I remember well when she was nominated to the United States Court of Appeals for the Second Circuit by President Clinton, and when an anonymous Republican hold stalled her appointment for months.  Finally, in June 1998, a column in The Wall Street Journal confirmed that the Republican obstruction was because they feared that President Clinton would nominate her to fill a Supreme Court vacancy, if one were to arise.  After that Supreme Court term ended without a vacancy, we were finally able to vote on her nomination and she was confirmed overwhelmingly.  Not one word was spoken on the Senate floor and not one word was inserted into the Congressional Record by those who had opposed her to explain their opposition or to justify or excuse the shabby treatment her nomination had received. 

It is apparent that some Republicans are responding to the demands of conservative pressure groups to oppose her confirmation by doing just that.  The truth is that they were prepared to oppose any nomination that President Obama made.  Just today, a number of Republican Senators have come to the Senate floor to speak against President Obama’s nomination of Judge Sonia Sotomayor to the Supreme Court.  The Senate Republican leader, the ranking Republican on the Judiciary Committee, and the head of the National Republican Senatorial Committee have all taken a turn.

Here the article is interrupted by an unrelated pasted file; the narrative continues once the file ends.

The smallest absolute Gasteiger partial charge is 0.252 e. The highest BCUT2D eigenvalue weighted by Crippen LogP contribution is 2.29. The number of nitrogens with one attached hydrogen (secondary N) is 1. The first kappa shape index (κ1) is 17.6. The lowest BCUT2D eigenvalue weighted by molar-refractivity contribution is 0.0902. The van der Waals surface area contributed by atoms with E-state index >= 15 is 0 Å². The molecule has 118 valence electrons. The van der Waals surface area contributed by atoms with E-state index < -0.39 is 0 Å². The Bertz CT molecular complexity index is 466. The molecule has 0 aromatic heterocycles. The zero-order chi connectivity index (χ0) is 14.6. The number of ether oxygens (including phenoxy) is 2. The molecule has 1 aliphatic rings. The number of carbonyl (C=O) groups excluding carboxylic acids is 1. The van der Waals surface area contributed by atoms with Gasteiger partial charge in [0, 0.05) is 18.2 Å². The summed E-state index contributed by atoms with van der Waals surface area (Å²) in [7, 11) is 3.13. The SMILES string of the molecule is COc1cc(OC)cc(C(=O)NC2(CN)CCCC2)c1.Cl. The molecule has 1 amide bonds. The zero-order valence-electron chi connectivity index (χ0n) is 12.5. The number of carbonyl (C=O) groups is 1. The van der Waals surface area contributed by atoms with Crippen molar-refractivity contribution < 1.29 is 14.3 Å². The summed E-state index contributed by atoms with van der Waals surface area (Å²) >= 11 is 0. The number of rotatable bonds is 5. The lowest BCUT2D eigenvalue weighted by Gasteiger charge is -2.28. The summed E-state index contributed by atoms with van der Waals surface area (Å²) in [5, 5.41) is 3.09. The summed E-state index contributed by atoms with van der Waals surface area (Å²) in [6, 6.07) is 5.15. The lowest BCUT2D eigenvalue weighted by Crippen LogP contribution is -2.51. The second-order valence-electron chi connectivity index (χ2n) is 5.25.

My initial reaction to their effort is to note that they have doubly demonstrated why a hearing should not be delayed.  In fairness, no one should seek to delay her opportunity to respond to their questions and concerns and to answer their charges.  As I said when I set the hearing date after consulting with Senator Sessions, I wanted it to be fair and adequate—fair to the nominee and adequate to allow Senators to prepare.  To be fair to her, we need to give her the earliest possible opportunity to answer.  As for preparedness, those Republican critics were prepared to air their grievances and concerns and to discuss her record and her cases three weeks before the scheduled date of the hearing. What they clearly demonstrated today is that they are prepared to proceed with the July 13 hearing.